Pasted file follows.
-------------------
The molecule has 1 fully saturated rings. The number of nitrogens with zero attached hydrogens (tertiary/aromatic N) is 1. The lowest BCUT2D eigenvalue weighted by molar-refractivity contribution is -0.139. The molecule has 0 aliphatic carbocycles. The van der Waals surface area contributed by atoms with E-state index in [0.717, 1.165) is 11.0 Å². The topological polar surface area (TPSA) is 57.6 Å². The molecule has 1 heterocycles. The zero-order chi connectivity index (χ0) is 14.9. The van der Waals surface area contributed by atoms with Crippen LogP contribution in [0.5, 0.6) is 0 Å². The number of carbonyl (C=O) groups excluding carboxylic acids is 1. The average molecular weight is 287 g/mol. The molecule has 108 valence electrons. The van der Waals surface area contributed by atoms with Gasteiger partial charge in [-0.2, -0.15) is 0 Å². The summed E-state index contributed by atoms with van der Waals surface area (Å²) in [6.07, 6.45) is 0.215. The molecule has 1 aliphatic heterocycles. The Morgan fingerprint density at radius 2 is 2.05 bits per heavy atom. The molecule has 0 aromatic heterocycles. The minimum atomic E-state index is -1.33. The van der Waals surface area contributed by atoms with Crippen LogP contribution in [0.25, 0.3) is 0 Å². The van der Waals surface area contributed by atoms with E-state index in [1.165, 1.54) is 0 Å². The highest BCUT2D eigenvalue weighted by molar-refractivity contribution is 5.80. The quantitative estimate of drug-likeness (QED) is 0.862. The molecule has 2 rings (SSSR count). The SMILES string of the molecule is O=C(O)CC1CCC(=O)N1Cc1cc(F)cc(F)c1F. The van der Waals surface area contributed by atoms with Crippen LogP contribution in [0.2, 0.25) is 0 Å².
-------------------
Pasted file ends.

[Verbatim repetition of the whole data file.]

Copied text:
The molecule has 1 fully saturated rings. The number of nitrogens with zero attached hydrogens (tertiary/aromatic N) is 1. The lowest BCUT2D eigenvalue weighted by molar-refractivity contribution is -0.139. The molecule has 0 aliphatic carbocycles. The van der Waals surface area contributed by atoms with E-state index in [0.717, 1.165) is 11.0 Å². The topological polar surface area (TPSA) is 57.6 Å². The molecule has 1 heterocycles. The zero-order chi connectivity index (χ0) is 14.9. The van der Waals surface area contributed by atoms with Crippen LogP contribution in [0.5, 0.6) is 0 Å². The number of carbonyl (C=O) groups excluding carboxylic acids is 1. The average molecular weight is 287 g/mol. The molecule has 108 valence electrons. The van der Waals surface area contributed by atoms with Gasteiger partial charge in [-0.2, -0.15) is 0 Å². The summed E-state index contributed by atoms with van der Waals surface area (Å²) in [6.07, 6.45) is 0.215. The molecule has 1 aliphatic heterocycles. The Morgan fingerprint density at radius 2 is 2.05 bits per heavy atom. The molecule has 0 aromatic heterocycles. The minimum atomic E-state index is -1.33. The van der Waals surface area contributed by atoms with Crippen LogP contribution in [0.25, 0.3) is 0 Å². The van der Waals surface area contributed by atoms with E-state index in [1.165, 1.54) is 0 Å². The highest BCUT2D eigenvalue weighted by molar-refractivity contribution is 5.80. The quantitative estimate of drug-likeness (QED) is 0.862. The molecule has 2 rings (SSSR count). The SMILES string of the molecule is O=C(O)CC1CCC(=O)N1Cc1cc(F)cc(F)c1F. The van der Waals surface area contributed by atoms with Crippen LogP contribution in [0.2, 0.25) is 0 Å².